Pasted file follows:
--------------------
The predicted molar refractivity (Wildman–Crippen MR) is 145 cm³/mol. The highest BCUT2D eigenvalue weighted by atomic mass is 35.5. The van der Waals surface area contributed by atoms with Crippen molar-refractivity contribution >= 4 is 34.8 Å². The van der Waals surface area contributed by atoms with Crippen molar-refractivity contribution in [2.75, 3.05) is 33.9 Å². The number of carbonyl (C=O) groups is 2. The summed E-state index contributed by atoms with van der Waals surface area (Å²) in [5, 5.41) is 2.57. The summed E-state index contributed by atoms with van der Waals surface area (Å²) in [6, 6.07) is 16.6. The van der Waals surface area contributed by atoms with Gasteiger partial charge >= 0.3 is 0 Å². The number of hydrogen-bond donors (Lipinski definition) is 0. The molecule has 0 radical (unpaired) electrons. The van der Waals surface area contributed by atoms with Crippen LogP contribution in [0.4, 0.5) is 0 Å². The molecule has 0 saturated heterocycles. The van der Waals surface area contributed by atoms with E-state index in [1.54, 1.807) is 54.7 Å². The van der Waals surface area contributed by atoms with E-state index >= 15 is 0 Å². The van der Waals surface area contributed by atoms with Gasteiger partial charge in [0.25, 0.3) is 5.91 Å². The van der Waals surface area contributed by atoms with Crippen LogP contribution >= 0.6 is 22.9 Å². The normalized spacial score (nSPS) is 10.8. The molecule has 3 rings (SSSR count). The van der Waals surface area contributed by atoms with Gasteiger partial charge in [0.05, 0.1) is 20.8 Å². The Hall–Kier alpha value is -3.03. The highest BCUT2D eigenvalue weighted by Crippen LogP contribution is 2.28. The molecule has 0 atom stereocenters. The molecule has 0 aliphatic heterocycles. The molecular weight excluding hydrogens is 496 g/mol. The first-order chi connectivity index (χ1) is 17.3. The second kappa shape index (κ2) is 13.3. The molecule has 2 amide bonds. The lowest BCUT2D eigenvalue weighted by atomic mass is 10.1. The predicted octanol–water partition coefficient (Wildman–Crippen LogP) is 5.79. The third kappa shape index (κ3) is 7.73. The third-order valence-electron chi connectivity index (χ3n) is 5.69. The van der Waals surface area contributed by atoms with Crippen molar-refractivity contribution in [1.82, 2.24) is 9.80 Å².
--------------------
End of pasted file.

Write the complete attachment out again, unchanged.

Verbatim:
The predicted molar refractivity (Wildman–Crippen MR) is 145 cm³/mol. The highest BCUT2D eigenvalue weighted by atomic mass is 35.5. The van der Waals surface area contributed by atoms with Crippen molar-refractivity contribution >= 4 is 34.8 Å². The van der Waals surface area contributed by atoms with Crippen molar-refractivity contribution in [2.75, 3.05) is 33.9 Å². The number of carbonyl (C=O) groups is 2. The summed E-state index contributed by atoms with van der Waals surface area (Å²) in [5, 5.41) is 2.57. The summed E-state index contributed by atoms with van der Waals surface area (Å²) in [6, 6.07) is 16.6. The van der Waals surface area contributed by atoms with Gasteiger partial charge >= 0.3 is 0 Å². The number of hydrogen-bond donors (Lipinski definition) is 0. The molecule has 0 radical (unpaired) electrons. The van der Waals surface area contributed by atoms with Crippen LogP contribution in [0.4, 0.5) is 0 Å². The molecule has 0 saturated heterocycles. The van der Waals surface area contributed by atoms with E-state index in [1.54, 1.807) is 54.7 Å². The van der Waals surface area contributed by atoms with E-state index >= 15 is 0 Å². The van der Waals surface area contributed by atoms with Gasteiger partial charge in [0.25, 0.3) is 5.91 Å². The van der Waals surface area contributed by atoms with Crippen LogP contribution >= 0.6 is 22.9 Å². The normalized spacial score (nSPS) is 10.8. The molecule has 3 rings (SSSR count). The van der Waals surface area contributed by atoms with Gasteiger partial charge in [0.05, 0.1) is 20.8 Å². The Hall–Kier alpha value is -3.03. The highest BCUT2D eigenvalue weighted by Crippen LogP contribution is 2.28. The molecule has 0 atom stereocenters. The molecule has 0 aliphatic heterocycles. The molecular weight excluding hydrogens is 496 g/mol. The first-order chi connectivity index (χ1) is 17.3. The second kappa shape index (κ2) is 13.3. The molecule has 2 amide bonds. The lowest BCUT2D eigenvalue weighted by atomic mass is 10.1. The predicted octanol–water partition coefficient (Wildman–Crippen LogP) is 5.79. The third kappa shape index (κ3) is 7.73. The third-order valence-electron chi connectivity index (χ3n) is 5.69. The van der Waals surface area contributed by atoms with Crippen molar-refractivity contribution in [1.82, 2.24) is 9.80 Å².